Eradicate the optimist
who takes the easy view
that human values will persist
no matter what we do.

Annihilate the pessimist
whose ineffectual cry
is that the goal’s already missed
however hard we try.


Catching up on my email I see from Singapore Jake I have missed the birthday of Piet Hein, a Danish polymath and designer who wrote a series of short poems called Grooks. Gruk in Danish is an abbreviation of Grin and Suk (laughter and sigh).

Hein or rather Kumbel wrote literally thousands of grooks in English as well as some in Danish. His website has a biography with quite a few more grooks not found elsewhere on the web in both English and Danish, as well as an interesting explanation of his pen name, Kumbel Kumbell, that he adopted during the WWII German occupation of Denmark.

The production of a whole series of interrelated short texts is, of course, nothing new. Fine examples of this genre are the witty lines of Fritz Jürgensen, the ingenious nursery rhymes of Louis Levy and Storm Petersen’s ‘Flies’. Similar examples from other countries have come from Christian Morgenstern and Erich Kästner as well as the American Ogden Nash. But when it comes to both quantity and quality, Piet Hein’s Grooks are, even so, something special.

For a long time they appeared under the signature Kumbel Kumbell. Here is the reason why:Piet is the Dutch form of the name Peter or Petrus, which means rock, stone, and Hein is a way of spelling ‘hen’, the old Danish word for a whetstone. ‘Kumbel’, or ‘kumbl’ as it strictly speaking should be written, also means stone, though more a grave monument. In other words, Piet Hein, or Stone Stone can, in a way, be translated by Kumbel Kumbel. He originally wrote the second word with two Ls, also later the signature became just Kumbel – the name he is at least as well known by as his own.

A note about the poem selected above: this might not be the most representative of his poems. If I wanted one of those I could have picked an early one like: Little cat, little cat, walking so alone; tell me whose cat are you – I’m damned well my own. This week, while following the back trail of who links to me and who they link to in turn,  I have been cursed to have looked at some political blogs that in the year since the election have become little more than hate sites.

One local Chicago blog, Hillbuzz, used to be a good source of insider information about local political appearances by Hillary Clinton and other members of the Clinton family, but now it’s somewhat to right of both Stormfront and Attila the Hun. On the day after Christmas, they wrote a deeply offensive piece about “the latest attempt Muslims made to destroy a commercial airliner” and penned the following inflammatory words, “Terrorism could actually be solved in one easy step, that should go something like this: every time Muslims attack… any other Western target, a prominent mosque somewhere will be demolished.”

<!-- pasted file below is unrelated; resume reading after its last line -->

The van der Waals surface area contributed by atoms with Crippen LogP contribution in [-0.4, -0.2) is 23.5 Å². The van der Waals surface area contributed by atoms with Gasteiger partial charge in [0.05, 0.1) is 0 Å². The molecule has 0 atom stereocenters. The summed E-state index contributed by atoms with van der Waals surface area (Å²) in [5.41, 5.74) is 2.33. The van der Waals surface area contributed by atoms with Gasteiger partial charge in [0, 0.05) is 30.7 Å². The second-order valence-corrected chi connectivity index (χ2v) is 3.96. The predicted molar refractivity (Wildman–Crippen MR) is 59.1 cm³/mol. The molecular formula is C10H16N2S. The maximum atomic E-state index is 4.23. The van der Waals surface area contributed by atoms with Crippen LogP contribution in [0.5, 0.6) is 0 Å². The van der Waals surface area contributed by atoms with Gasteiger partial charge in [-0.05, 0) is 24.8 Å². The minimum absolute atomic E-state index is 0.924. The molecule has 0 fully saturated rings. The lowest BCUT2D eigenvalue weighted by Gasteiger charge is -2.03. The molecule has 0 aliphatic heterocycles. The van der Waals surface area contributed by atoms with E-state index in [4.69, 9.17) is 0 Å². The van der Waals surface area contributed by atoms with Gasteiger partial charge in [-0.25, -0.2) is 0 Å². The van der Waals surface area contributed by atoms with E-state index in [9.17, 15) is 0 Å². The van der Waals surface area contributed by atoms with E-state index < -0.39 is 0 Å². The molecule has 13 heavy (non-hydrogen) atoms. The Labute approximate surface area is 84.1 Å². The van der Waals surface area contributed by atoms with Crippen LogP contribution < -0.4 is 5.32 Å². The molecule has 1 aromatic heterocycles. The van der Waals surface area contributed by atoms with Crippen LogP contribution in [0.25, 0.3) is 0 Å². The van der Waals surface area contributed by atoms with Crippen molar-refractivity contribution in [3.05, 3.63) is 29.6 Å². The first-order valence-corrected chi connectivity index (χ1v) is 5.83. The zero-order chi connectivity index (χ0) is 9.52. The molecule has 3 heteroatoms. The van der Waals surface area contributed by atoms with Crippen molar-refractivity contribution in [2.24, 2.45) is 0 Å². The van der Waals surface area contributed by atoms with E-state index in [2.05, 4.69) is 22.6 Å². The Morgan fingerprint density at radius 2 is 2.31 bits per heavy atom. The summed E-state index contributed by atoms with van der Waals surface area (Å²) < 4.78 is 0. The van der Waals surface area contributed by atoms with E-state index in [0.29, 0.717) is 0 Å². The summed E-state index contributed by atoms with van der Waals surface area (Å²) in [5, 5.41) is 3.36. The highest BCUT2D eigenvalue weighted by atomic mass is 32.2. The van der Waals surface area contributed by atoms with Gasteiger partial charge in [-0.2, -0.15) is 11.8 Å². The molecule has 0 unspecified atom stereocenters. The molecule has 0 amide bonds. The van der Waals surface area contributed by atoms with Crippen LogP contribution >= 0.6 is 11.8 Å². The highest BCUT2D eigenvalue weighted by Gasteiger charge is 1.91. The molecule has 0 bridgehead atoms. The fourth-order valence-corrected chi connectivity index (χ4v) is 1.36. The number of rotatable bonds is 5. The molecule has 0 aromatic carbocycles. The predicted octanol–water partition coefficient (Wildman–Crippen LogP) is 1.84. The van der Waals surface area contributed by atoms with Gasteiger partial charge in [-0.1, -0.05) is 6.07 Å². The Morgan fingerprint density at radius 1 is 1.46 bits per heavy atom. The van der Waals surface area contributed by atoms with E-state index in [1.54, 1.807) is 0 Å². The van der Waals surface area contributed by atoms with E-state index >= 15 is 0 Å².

The comments fell into lockstep with the editorial tone, starting with the very first one: “We have the best special forces in the world. It is time to go hunting…” …the rest fell into line: “Crop dust…  Islamic holy spots with pig’s blood…”, “Any name perceived as muslim — any passport from a muslim country … a total transportation ban. Let them travel by camel.”

Do you suppose that when the news broke today that the would-be bomber’s father had warned U.S. officials about his son, the same website ran a story about “the latest Muslim attempt to save American lives”?  Of course not–it wouldn’t fit their narrative. Ironically, they say they won’t publish any hate speech against gays: “…you should be spreading your nastiness elsewhere, because it won’t be tolerated here.” Lovely people.  They only advocate  violence on the basis of religion.   This website used to be perceived as having a quasi-official status; let’s hope it doesn’t represent the views of the Clinton State Department.

On the other side of the teeter-totter from these crackpots sit people like Juan Cole and Noam Chomsky, who seem to be singing kum-bah-yah, but who succeed only in making the Palestinians’ grievances look illegitimate, and whose games are anybody’s guess. Maybe this one is the more appropriate poem:


For many system shoppers it's
 a good-for-nothing system
that classifies as opposites
 stupidity and wisdom. 

because by logic-choppers it's
 accepted with avidity:
stupidity's true opposite's
 the opposite stupidity.

2 Responses to “Grooks”

  1. Canehan Says:

    The real question seems to be how, after the US Embassy in Abuja had been warned about this man, he still got a US visa. Makes even more of a nonsense of fingerprinting everyone who arrives .. which is one reason the US is off my travel list.

  2. Nijma Says:

    The NYT says:

    Mr. Abdulmutallab’s name was not unknown to American authorities. His father, a prominent Nigerian banker, recently told officials at the United States Embassy in Nigeria that he was concerned about his son’s increasingly extremist religious views.

    As a result of his father’s warning, federal authorities in Washington opened an investigative file and Mr. Abdulmutallab’s name ended up in the American intelligence community’s central repository of information on known or suspected international terrorists.

    If someone in your family can get you kicked off an airplane just by talking to an embassy, there soon would be no one in my family able to fly, given our family propensity for Scandinavian style feuds.

    I have often wondered if I am on such a list, given the number of times my vehicle has been parked by the local mosque. I always always always get profiled at the airport, with my little blond hair, blue eyes, and transparently Scandinavian name, once even missing my flight. Teddy Kennedy was on the list, and had a terrible time getting taken off of it. He may still be on it, for all I know.

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